In this episode of the podcast, Sam Harris speaks with Robert Plomin about the role that DNA plays in determining who we are. They discuss the birth of behavioral genetics, the taboo around studying the influence of genes on human psychology, controversies surrounding the topic of group differences, the first law of behavior genetics, heritability, nature and nurture, the mystery of unshared environment, the way genes help determine a person’s environment, epigenetics, the genetics of complex traits, dimensions vs disorders, the prospect of a GATTACA-like dystopia and genetic castes, heritability and equality of opportunity, the implications of genetics for parenting and education, DNA as a fortune-telling device, and other topics.
Robert Plomin is MRC Research Professor in Behavioral Genetics at the Institute of Psychiatry, Psychology and Neuroscience, King’s College London and has previously taught at the University of Colorado Boulder and at Pennsylvania State University. He has received lifetime research achievement awards from the major associations related to his field (Behavior Genetics Association, Association of Psychological Science, Society for Research in Child Development, International Society for Intelligence Research), as well as being made Fellow of the American Academy of Arts and Sciences, British Academy, American Academy of Political and Social Science, and Academy of Medical Sciences (UK).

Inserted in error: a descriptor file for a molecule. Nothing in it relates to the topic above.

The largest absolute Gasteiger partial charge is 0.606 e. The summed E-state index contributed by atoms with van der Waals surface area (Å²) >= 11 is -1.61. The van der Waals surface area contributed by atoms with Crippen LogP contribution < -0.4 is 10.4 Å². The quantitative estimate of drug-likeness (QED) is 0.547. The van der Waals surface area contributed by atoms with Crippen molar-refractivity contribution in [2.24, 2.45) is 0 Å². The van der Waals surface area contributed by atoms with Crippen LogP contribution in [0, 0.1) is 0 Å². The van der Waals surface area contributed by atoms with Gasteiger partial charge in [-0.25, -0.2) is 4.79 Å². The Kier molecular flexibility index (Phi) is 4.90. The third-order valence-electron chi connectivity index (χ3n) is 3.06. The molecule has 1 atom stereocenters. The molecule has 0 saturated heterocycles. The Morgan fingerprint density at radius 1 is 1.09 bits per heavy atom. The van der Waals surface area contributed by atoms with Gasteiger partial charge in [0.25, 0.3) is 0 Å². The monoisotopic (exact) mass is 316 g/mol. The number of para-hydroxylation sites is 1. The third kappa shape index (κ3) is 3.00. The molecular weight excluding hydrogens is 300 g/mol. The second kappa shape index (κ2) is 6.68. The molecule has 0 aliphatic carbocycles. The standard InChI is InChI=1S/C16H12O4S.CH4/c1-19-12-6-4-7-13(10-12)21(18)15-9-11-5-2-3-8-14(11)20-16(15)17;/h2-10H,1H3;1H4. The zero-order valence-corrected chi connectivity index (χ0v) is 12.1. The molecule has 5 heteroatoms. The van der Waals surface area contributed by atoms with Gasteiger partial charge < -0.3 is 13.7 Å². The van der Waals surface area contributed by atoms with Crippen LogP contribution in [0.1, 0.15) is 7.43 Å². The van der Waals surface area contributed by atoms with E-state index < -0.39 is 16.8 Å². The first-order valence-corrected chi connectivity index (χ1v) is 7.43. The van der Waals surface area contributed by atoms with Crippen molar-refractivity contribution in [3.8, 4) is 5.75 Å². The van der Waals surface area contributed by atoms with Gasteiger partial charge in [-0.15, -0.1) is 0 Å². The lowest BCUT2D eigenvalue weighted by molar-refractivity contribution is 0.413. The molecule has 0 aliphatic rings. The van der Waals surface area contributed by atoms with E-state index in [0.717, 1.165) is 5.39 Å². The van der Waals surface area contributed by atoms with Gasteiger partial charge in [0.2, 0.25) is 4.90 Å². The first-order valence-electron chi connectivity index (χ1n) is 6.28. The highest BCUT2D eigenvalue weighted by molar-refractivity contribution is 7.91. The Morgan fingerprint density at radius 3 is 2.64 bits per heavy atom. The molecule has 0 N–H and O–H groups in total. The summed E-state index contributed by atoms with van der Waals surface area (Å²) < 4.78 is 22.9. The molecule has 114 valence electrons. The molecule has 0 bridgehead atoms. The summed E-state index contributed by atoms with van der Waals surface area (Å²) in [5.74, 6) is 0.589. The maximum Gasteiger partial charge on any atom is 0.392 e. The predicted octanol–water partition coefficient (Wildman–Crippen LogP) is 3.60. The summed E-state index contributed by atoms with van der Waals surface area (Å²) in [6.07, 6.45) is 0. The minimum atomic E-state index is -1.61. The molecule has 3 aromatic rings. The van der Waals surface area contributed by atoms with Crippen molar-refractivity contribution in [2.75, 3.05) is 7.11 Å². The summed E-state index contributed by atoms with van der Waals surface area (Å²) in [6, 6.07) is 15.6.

Robert’s latest book, Blueprint: How DNA Makes Us Who We Are, makes the case that DNA inherited from our parents at the moment of conception can predict our psychological strengths and weaknesses.